Trump can go to jail for his pardons — and it may make it easier to prosecute other crimes: expert
Donald Trump speaking in the White House. (Naresh777 / Shutterstock.com)

One of the nation's premier constitutional law experts explained why Donald Trump could be criminally prosecuted for his pardons -- and how it could compound his legal liabilities.

"If, as Alexander Pope reflected in 1711, 'to err is human, to forgive, divine,' then the US Constitution's pardon power — the prerogative of forgiveness — should be beyond reproach. Instead, a godless US president who appears incapable of forgiveness has seemingly perverted this instrument of mercy into another grave threat to the rule of law. Donald Trump's recent twisting of the pardon power risks leaving a damaging legacy: a blueprint for manipulating this vestige of royal prerogative to place presidents and their cronies above the law. But a remedy exists: investigation and potential prosecution. We must treat any obstructions of justice we uncover as the crimes they are," Laurence Tribe wrote for the Financial Times.

Tribe has taught at Harvard Law for 50 years and tried three-dozen cases before the United States Supreme Court.

"It is critical to distinguish between two types of corrupt pardons. There are those that are merely contemptible for their intrinsic immorality — they may give a free walk to American war criminals (the Blackwater contractors convicted of a massacre), corrupt politicians (former Illinois governor Rod Blagojevich, convicted of trying to sell a Senate seat), and relatives (Mr Trump's son-in-law's criminally convicted father Charles Kushner). There are others that pose structural dangers by placing the president and his circle above the law and thwarting investigations into wrongdoing," Tribe explained. "Mr Trump's grants of clemency to close advisers Paul Manafort and Roger Stone belong to a distinct and far more dangerous category. These pardons appear to be the latest steps taken which may in effect have hindered inquiries into crimes that Mr Trump's close associates have been convicted of committing. Put plainly, these pardons could potentially amount to criminal obstruction of justice or bribery."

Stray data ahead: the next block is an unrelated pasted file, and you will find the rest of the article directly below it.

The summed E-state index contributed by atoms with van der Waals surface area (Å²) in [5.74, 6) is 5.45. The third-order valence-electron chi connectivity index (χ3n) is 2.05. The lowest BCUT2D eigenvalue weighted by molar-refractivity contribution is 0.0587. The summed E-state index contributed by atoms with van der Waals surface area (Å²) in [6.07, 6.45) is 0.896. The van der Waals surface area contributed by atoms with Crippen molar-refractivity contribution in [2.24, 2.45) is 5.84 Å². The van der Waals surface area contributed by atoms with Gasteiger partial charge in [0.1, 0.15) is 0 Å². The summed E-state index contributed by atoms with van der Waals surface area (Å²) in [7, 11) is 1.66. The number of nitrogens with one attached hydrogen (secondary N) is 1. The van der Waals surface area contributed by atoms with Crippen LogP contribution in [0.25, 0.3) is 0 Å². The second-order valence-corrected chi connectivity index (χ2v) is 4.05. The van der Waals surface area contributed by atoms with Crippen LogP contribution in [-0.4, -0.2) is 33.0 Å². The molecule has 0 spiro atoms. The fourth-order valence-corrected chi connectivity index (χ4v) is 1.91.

"Pardons used as a means of obstructing justice are integral parts of criminal conduct precisely because the president has the formal power to grant them. The very breadth of that power enables a president to deploy it as a tool of criminality. If pardons used to reward silence could be invalidated by the courts, they would be worthless to their recipients and useless in a scheme to interfere with a formal inquiry," Tribe explained. "The result is not to negate the pardons issued but to expose a president to prosecution for the way he deployed them. If Mr Trump abuses pardons to shield himself and key allies from justice, that could be charged as criminal obstruction of justice, an abuse of the constitutional power of clemency to accomplish an illegal end."

The pardons could backfire for Trump.

"The result is not to negate the pardons issued but to expose a president to prosecution for the way he deployed them. If Mr Trump abuses pardons to shield himself and key allies from justice, that could be charged as criminal obstruction of justice, an abuse of the constitutional power of clemency to accomplish an illegal end," he explained.